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ask the same of anyone awake or woken up.
1: appear in court and behave
2: walk to the crime scene gathering a motley crowd of the slightly curious hoping for more action.
3: make a very short speech calling upon tony mccone senior human resources officer to resign within 24 hours if he believes the actions of ir human resources staff will not withstand the main code of conduct test of ‘the closest public scrutiny’
4: advise that because of the results of his incompetence i require payment in front of ir at this time tomorrow.
5: advise that if he does not resign and he’s found to have sanctioned any actions which arouse public disgust it’s 10 times his salary or everything he owns except his home.
6: give the commisioner of inland revenue one week to hear whether all actions can withstand public scrutiny – if not the same thing.
7: the next steps escalate to ir shifting all its banking to Kiwibankor another bank with nz ownership no matter what the cost and if they work theres leverage to change the world. You all helped!
I bet this is the first plan for world undomination transmitted by txt, facebook and hopefully youtube, if anyone films it
– let’s see anyone shut down fcbk youtube and txting in one week.
If this crazy strategy works we all work 3 day weeks and live better, all meaning NZ and the world – if it gets shut down then it was already too late, but then any opposition will be visible.
All the planets are in line and they won’t be again – forget scrabble and soaps – just for a day or so.
Huge thanks to all:
special mention to Amy, Ange, Alex, Ros, Steve, Joanne, Peter Hall-Jones, my union, and Emma Goldman.
The Aesthetics, Stevie McCabe and Bastardwisher =—–Wunderbar 28th July 2009
review by a participant.
PART UNO :
“Come together – right Now – Over me.”
Gen X . The original punks, methinks the youngest of the Exers gotta be something like 33 or something. Ands there’s the ageism already. And thats the last of it.
And the Ugly Ambition get’s uglier and uglier and with brill creamed quiff’n’quim in the air and the hooting hops and testosteroney we all thought it would fall to pieces.
But salvage they do and on comes he the Little guy – Littl’ Stevie McCabe and his gat’n’lappy, and blues as is orignal and as if as original and haast pass- haaart felt as you can linen! Blues, riff and mulch! Audio that is – up up up the Stevie! Cause the bastards they wish! And we’ve whipped it awl up! Ballad, plop and Kierkegaardens! Fellow puff knock colour dyke towels! Rockin on over to your best And Band tickle-me-punk! Roster, roster outward bound to be schtoopid in Mickleodeon ! Oi Oi! Harden up! They actually told me to wear a hat! And those ballads and blues sawngs kept -a comin’! And the adrenaline flowed like lava! and mines immunes seeestem did chatter unt chortle. And the nazis and the jews didst fooozball! And the ROXY musics did SHINE! Sax and all! And meaning went home for christmas dinner! Then the bastardwisher set dried up the air and it was special interest sessions abound. Flights of plunder-beato and post-bonk riffer-refer-ama all making us blush and sneer. Blush and heave-ho ‘harden-up’ skin skin oi oi ‘this ain’t ’76’ bitches snitches and ditches. Jobs and slobs. Hogs and Dogs. Ruffle the feathers of Sunni england. Because opium is live and dangerous and the answer to all you prayers. As is Saint Barnaby. Tracker. Akka Dakka. And next was The Aesthetics. Ruffed up and tuffed up and seering. And oh the agony. And I wanna thank ya.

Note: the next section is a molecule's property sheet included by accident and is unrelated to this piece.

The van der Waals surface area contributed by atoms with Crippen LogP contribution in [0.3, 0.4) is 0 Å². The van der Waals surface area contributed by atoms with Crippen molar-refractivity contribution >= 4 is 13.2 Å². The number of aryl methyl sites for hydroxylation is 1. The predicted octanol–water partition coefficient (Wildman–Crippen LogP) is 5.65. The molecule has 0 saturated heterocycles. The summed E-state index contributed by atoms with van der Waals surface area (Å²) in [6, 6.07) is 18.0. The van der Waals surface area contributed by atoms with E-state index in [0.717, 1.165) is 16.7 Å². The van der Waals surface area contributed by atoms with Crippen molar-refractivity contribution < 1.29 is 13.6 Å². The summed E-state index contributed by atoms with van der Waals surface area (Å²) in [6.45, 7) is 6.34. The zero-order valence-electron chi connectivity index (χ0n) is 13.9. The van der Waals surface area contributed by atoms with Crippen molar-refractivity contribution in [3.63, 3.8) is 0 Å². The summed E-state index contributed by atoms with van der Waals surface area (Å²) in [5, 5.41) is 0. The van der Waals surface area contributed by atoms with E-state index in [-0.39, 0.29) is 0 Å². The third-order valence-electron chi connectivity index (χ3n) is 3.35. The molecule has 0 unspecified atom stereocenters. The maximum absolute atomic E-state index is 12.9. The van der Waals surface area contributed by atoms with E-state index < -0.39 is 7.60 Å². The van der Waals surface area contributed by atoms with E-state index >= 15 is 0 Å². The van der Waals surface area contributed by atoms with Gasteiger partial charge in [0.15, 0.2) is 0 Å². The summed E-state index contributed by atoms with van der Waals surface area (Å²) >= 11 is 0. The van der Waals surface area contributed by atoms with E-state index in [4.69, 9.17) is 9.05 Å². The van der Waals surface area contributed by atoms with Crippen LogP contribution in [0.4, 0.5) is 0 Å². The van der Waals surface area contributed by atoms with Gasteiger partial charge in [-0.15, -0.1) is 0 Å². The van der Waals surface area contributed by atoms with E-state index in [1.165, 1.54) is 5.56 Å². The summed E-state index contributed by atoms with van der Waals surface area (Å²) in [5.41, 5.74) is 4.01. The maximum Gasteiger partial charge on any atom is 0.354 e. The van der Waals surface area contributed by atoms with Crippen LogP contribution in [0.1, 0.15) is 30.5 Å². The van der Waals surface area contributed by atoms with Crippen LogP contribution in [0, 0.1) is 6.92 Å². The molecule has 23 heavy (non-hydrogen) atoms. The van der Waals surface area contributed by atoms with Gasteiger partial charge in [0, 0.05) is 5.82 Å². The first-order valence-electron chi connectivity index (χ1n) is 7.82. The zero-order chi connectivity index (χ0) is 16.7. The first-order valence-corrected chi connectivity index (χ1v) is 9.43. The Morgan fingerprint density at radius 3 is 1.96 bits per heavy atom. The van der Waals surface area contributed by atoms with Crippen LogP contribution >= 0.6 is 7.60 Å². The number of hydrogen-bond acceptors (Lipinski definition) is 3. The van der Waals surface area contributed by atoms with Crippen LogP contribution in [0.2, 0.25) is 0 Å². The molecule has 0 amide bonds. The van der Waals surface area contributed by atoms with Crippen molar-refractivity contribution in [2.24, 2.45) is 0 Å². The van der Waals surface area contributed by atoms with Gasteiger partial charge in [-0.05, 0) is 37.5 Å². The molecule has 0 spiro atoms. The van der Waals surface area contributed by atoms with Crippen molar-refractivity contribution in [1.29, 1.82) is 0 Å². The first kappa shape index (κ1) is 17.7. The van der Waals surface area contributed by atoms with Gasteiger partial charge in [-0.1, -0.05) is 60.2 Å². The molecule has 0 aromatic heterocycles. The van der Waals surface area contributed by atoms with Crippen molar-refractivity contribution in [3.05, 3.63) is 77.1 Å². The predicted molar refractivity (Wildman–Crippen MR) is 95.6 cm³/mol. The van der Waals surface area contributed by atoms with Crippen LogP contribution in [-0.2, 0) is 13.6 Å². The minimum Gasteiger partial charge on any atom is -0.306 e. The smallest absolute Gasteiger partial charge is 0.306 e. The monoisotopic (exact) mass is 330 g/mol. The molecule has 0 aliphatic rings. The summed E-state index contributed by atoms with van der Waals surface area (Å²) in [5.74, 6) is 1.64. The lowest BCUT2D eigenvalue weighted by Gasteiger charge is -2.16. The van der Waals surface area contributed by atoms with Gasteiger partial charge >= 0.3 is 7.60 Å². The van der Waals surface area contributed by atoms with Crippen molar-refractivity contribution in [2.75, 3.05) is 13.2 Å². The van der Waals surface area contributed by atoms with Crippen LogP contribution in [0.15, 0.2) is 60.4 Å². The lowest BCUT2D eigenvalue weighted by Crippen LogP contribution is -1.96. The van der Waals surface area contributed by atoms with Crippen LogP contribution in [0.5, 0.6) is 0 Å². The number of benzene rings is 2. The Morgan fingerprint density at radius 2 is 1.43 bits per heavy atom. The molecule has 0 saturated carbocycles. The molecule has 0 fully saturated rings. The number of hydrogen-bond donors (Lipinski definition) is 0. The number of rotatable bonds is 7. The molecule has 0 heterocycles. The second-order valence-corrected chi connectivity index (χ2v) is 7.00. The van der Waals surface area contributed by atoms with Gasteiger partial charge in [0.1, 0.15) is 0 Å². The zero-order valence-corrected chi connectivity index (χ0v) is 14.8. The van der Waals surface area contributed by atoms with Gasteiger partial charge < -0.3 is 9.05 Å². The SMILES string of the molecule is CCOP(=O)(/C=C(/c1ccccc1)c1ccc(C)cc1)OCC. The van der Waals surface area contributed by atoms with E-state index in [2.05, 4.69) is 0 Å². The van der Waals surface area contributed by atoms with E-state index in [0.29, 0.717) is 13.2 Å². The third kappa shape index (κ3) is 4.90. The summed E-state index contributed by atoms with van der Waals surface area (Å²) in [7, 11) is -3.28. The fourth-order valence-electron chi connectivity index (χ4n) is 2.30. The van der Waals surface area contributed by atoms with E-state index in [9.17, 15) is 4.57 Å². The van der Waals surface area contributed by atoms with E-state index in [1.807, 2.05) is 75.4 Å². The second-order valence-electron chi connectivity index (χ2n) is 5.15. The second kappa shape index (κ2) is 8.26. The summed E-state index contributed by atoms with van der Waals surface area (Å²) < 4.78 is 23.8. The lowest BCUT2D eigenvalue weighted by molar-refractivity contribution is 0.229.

part two AS soon as possibull!!!!!!!
At the recent MONSTER GIG at Christchurch’s glamorous crumbling Media Club, Bill Vosburgh handed Kawowski a single A4 sheet with a few paragraphs written on it all in capitals, relating to his earliest recollections of THE AXEMEN days in Christchurch (1983-1987).
Luckily he stuck around and performed an incendiary blues rock set that night, as well as jamming with Steve, Stu & Helm at 4am New Year’s Day out at South Brighton, and also playing a few songs on various acoustic guitars on subsequent visits to Kawowski’s seaside hideaway.
I REMEMBER WATCHING THE AXEMEN PLAY AT THE GLADSTONE AND THE FIRST 45 MINS CONSISTED OF STEVE FIDDLING AD INFINITUM WITH HIS ‘PAUL BUNYAN MACHINE’. AN ENTHUSIASTIC AMATEUR ELECTRICIAN, STEVE HAD SOMEHOW ATTACHED A FUZZ-BOX AND IT TOOK HIM THAT LONG TO FIX IT WHILE BOB AND STU MANFULLY IMPROVISED IN THE BACKGROUND.
AFTER A WHILE, THEY TRANSCENDED THE COMICAL AND THE PIECE BECAME A SURREAL EPISODE OF PERFORMANCE ART.
AS I RECALL, THE AXEMEN WERE INCREDIBLY PROLIFIC, AND THEIR RECORDINGS, WHICH WERE PRIMITIVE TECHNICALLY IN THE EARLY STAGES, CAME THICK AND FAST. THEY GOT SOME LIMITED SUPPORT FROM RADIO U.
STU KAWOWSKI WAS AND IS A MARKETING GENIUS AND PRODUCED NOT JUST T-SHIRTS, BUT TROUSERS, STICKERS ETC, AND PRODUCED A MURAL THAT STOOD PROUDLY IN CHRISTCHURCH FOR OVER 10 YEARS, AS WELL AS MANY OTHERS THAT DIDN’T LAST SO LONG.
ALL IN ALL I WOULD HAVE TO SAY THAT THE AXEMEN ARE ONE OF THE LOOPIEST AND MOST ORIGINAL BANDS I’VE EVER SEEN AND I’M GLAD THEY’RE BACK ON THE ROAD.
A NOTE ABOUT STEVE’S COFFEE WINE: STEVE MADE THIS COFFEE WINE AND THEN DISTILLED IT – STRANGEST ALCOHOL I EVER TRIED. IT WAS MORE LIKE A BARB, AND I RECALL WALKING ACROSS THE SQUARE AFTER A COUPLE OF SHOTS AND HAVING TUNNEL VISION!
-Bill Vosburgh Dec 2008
In 1988, Little Stevie McCabe and I spent most of May and part of June in the United States. The purpose of our trip was partly to perform, and partly to make and renew contacts on behalf of the record companies we represented (Sleek Bott and Onset Offset). We were both trying to get albums released by American companies, partly to overcome the problem of getting New Zealand records pressed, and also because the records of both of us attracted more interest in the U.S. than they did in New Zealand. Indeed, it always amazed me that I could get things reviewed in New York and Boston without difficulty, but not in New Zealand!